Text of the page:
Now I will admit that I was in a mood when I arrived at the Adelphi Theatre to see THE BODYGUARD - bloody builders, bloody phone company, bloody bloody. But surely if a show is good it will lift the spirits, whatever level it originally finds them at?
To be honest. THE BODYGUARD was a show I expected never to see. I have never felt the urge to see the film as I am no Kevin Costner fan and I was no longer into Whitney Houston by the time it was released. So there was no reason to see the show. That was, until I heard that Beverley Knight was taking over the lead role. Sigh, the things that woman has put me through e.g the BBC teach-a-celebrity-to-sing show. But I am a fanboy so I really have no say in the matter. So there I was, sitting in the 2nd row of the circle (at a reduced price I hasten to add)... and the lights went down...
OK, we all know the only reason it's there is to give the West End another jukebox musical - I mean they are so thin on the ground - and they don't even bother to hide it - every time there is a song the show stops dead. The team behind this really need to understand that 'scene / song / scene / song' does not a musical make.
So not having seen the film I have to ask - is it as ropey as Alexander Dinelaris' book? While watching it, I wondered whether he had set himself the challenge to make each scene work with as few words as possible. He certainly succeeded. I watched bemused as scene after scene consisted of actors coming together, saying a few lines... then walking off again. No attempt at 'fleshing out', no time spent giving characters a context or history, no tension... The director is Thea Sharrock who in the past has mined Terence Rattigan's plays - AFTER THE DANCE, CAUSE CELEBRE - for context and inner life but here she is more like a traffic policewoman, getting the traffic on and off the stage without too many snarl-ups.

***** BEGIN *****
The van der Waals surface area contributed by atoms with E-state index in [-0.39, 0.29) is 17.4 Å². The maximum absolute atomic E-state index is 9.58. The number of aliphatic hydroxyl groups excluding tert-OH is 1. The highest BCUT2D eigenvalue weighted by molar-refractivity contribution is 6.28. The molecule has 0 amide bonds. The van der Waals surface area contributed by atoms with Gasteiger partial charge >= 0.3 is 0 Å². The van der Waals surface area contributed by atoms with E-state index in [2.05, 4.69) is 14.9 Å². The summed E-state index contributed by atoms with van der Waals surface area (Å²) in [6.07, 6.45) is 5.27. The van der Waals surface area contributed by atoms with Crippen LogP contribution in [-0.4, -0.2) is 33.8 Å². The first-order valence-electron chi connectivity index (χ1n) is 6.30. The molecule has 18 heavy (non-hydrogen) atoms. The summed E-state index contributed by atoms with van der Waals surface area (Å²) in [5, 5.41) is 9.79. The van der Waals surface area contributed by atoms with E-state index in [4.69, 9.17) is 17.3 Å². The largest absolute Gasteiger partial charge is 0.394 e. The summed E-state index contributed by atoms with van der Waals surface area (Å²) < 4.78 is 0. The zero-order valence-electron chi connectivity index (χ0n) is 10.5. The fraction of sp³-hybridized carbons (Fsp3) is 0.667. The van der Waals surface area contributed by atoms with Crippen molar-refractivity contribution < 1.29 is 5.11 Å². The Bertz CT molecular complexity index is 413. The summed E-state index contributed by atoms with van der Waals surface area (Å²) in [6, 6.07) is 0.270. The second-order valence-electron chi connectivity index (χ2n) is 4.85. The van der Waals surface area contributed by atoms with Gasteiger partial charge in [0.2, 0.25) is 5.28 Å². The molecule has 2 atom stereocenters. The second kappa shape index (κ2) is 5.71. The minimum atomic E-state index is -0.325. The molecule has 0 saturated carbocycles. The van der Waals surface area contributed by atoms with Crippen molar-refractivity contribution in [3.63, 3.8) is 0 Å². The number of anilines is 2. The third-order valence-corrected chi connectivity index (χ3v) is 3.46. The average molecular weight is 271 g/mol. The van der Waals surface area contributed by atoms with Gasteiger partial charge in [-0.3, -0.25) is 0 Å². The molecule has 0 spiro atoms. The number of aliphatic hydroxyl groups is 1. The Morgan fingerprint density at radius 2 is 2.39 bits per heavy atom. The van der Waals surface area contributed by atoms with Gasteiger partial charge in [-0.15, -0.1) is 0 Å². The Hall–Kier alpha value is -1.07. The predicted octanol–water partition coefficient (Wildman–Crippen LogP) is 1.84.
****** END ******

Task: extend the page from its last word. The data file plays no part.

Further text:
A lot of time and effort has been spent making the big set-piece numbers so spectacular as to blind you from the baldness of the plot. Flashing lights, ramped-up sound, raised platforms, video projections - but at the heart of the show, there is... no heart. It's like a battery-operated toy with flashing lights, mechanical noises and heads that spin around but has too many sharp edges to hold too closely. I will admit I liked watching Tim Hatley's sliding-panelled set give us any number of cinematic pans and sweeps.
In the middle of all this is Beverley Knight. She's no actress but she is given nothing to work with by the various planks of wood she has to interact with onstage (Tristan Gemmill is from the B&Q school of performing art) and her character is thinly-drawn (diva whose heart thaws while in peril) but you know at any moment you're never far away from the real reason she is there - and when she sings, who cares about the bad acting surrounding her and joyless production she's in? Because suddenly here is heart, here is passion, here is soul. Beverley took ownership of songs that once belonged to she who said she would drown her children if they turned out like Madonna (!) and made them her own. "I Have Nothing", "So Emotional", "All the Man I Need" and "I'm Every Woman" were Knightfied and made fresh and vital. Of course there was always the threat of "that song", hanging over the night like Damocles' sword and just in case the audience didn't realise that this was the apogee of the evening, this thick-eared production has a couple of scrims dropped behind the performer with montages of 'moments' from the show projected on them - a sort of onstage pop video - which shows a shocking disbelief in said performer's ability to sell the song as a genuine emotional moment. But Bev turned this absurd production choice into an irrelevance as she simply turned that song OUT.